You seem to have made a massive step forward in recent months. You have booked some great results in EPT events, for instance, where you finished third in Barcelona and then won in Baden. When I saw you play for the first time in Barcelona, I didn't think too highly of the way you played; you seemed quite predictable. But then I watched you play in Baden and I was very impressed. You seemed extremely focused, you played with a smooth rhythm, and despite your aggressive play, your opponents respected you a lot and gave you credit for a hand once you got involved. Yet, based on common sense and pure mathematics, it was quite clear that you could not have had great hands on all of those occasions. Can you provide your own view on how you played in both of those events?

PA: I wasn't pleased with the way I played in Barcelona. My game was good until the final table, but, once there, I made at least two clear mistakes. The first one was against Gus Hansen. Early on, I didn't reraise him on the river with a small full house, thinking I would get action only if I was beat. In retrospect, this was a mistake. This was even clearer when I got to see his hand. With a flop of J-J-7, we both had been slow-playing, as Gus had a third jack and wanted to trap me – while I had flopped sevens full and wanted to trap him. So, as it turned out, Gus had a strong but second-best hand, and I should have made more money than I did. My second mistake was showing the table a successful bluff. That was stupid, because what I wanted was respect, and afterward I got called all the time by the eventual winner of the event, Jan Boubli. I lost three out of three pots against him. I may have been a bit off my game simply because this was my first televised final.

I am extremely proud of my win in Baden, if only because I came in more than five hours late on the first day! A website had listed an incorrect starting time: It said the first day would start at 7 p.m., but it actually started much earlier than that. Worse still, I found this out while I was in Aruba! I looked at the structure and calculated that even if I came in a few hours late, I would still have about 7,000 left out of my initial 10,000 starting stack. As it turned out, I had to begin with just 5,000. I played my best poker of the event on both the first and third days, when I won not because I had good cards, I didn't, but because I played them well.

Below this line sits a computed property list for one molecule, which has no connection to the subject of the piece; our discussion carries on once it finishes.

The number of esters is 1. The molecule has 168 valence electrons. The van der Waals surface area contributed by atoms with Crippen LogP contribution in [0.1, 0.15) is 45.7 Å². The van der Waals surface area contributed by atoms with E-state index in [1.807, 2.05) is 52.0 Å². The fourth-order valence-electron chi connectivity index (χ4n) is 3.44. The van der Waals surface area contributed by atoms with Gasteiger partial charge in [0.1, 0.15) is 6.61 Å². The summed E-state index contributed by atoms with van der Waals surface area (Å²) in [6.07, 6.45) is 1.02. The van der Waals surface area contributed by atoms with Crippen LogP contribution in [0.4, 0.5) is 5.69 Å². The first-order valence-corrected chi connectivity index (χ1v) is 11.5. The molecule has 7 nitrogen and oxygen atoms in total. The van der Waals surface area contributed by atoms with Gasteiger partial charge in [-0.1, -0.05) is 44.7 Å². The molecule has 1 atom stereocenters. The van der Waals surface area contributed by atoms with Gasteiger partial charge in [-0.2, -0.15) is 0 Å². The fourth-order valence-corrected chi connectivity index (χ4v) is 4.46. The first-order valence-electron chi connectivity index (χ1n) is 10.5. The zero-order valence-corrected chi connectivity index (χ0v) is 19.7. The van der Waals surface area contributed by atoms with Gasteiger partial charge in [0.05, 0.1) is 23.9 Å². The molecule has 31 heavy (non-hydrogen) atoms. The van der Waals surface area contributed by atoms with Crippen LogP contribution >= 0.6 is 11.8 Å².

You're right that I like to have an image of someone who knows what he's doing. This gives me two clear advantages. First, and probably most importantly, my opponents just don't want to mess with me, and this enables me to bluff a bit more and make moves with marginal hands. Second, because my opponents respect me, their response to my bets and raises is usually quite reliable, meaning that I can read them better, so it's easier to make the correct decisions. Even though I like my solid image, I think Gus Hansen's image is even better. He is always dancing around, and is involved in so many pots with sometimes crummy cards, so people just can't find the proper way to play him, simply because they don't understand what he's doing.

RS: Where do you want to go from here? What are your goals for the future?

PA: Well, I have just bought a house in Vegas, so I plan on spending lots of time there. I have never been a big fan of traveling, so I have decided to go to Vegas and let the tournaments come to me rather than having to travel around from town to town. While I'm known as Hihhuli, frankly I'm just a laid-back guy who works hard to lead a good and prosperous life. I hope that in Vegas I will be able to play in more, and bigger, games.

Right now, I am single, and obviously it is hard for a woman to cope with my lifestyle – although you just never know when someone may drop by. As for the money, well, it would be easy to lose sense of its worth, because in one day I can win or lose more than my parents may make in a few years. Some players just can't handle these kinds of swings – especially not the upswings – but I hope I can.

RS: Do you have some final piece of advice for the readers?

Don't ever loan people money to play poker with. I have helped friends with loans on more than one occasion, and I can tell you that it's bad for both of you. If you have to borrow money just to stay in action, there is just no way you can ever feel comfortable enough to play your best game. And the person who has been trying to be helpful – well, he will probably just get a headache wondering whether he will see his money again.